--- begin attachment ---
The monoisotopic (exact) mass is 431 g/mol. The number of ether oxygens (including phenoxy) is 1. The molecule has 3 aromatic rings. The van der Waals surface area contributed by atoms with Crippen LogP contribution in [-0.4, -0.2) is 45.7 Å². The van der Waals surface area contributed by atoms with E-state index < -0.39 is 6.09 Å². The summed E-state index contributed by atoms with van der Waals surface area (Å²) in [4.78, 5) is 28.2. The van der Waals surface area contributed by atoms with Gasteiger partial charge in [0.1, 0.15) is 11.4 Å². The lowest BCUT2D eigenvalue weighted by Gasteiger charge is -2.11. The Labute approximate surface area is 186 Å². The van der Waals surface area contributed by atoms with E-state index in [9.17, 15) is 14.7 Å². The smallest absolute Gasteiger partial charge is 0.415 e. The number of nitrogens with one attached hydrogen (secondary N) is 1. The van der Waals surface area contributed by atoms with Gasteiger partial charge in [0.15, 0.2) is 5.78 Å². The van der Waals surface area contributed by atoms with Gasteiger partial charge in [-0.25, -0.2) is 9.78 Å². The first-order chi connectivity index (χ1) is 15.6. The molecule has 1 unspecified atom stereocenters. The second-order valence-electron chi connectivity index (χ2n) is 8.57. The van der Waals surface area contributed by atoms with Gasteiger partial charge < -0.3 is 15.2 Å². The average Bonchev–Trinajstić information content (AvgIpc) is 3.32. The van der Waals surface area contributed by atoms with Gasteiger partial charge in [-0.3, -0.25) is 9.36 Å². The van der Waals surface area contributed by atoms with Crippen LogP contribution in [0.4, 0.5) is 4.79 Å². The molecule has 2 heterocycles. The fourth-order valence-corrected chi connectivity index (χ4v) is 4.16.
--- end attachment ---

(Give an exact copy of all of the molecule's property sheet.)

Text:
The monoisotopic (exact) mass is 431 g/mol. The number of ether oxygens (including phenoxy) is 1. The molecule has 3 aromatic rings. The van der Waals surface area contributed by atoms with Crippen LogP contribution in [-0.4, -0.2) is 45.7 Å². The van der Waals surface area contributed by atoms with E-state index < -0.39 is 6.09 Å². The summed E-state index contributed by atoms with van der Waals surface area (Å²) in [4.78, 5) is 28.2. The van der Waals surface area contributed by atoms with Gasteiger partial charge in [0.1, 0.15) is 11.4 Å². The lowest BCUT2D eigenvalue weighted by Gasteiger charge is -2.11. The Labute approximate surface area is 186 Å². The van der Waals surface area contributed by atoms with E-state index in [9.17, 15) is 14.7 Å². The smallest absolute Gasteiger partial charge is 0.415 e. The number of nitrogens with one attached hydrogen (secondary N) is 1. The van der Waals surface area contributed by atoms with Gasteiger partial charge in [0.15, 0.2) is 5.78 Å². The van der Waals surface area contributed by atoms with Gasteiger partial charge in [-0.25, -0.2) is 9.78 Å². The first-order chi connectivity index (χ1) is 15.6. The molecule has 1 unspecified atom stereocenters. The second-order valence-electron chi connectivity index (χ2n) is 8.57. The van der Waals surface area contributed by atoms with Gasteiger partial charge < -0.3 is 15.2 Å². The average Bonchev–Trinajstić information content (AvgIpc) is 3.32. The van der Waals surface area contributed by atoms with Gasteiger partial charge in [-0.3, -0.25) is 9.36 Å². The van der Waals surface area contributed by atoms with Crippen LogP contribution in [0.4, 0.5) is 4.79 Å². The molecule has 2 heterocycles. The fourth-order valence-corrected chi connectivity index (χ4v) is 4.16.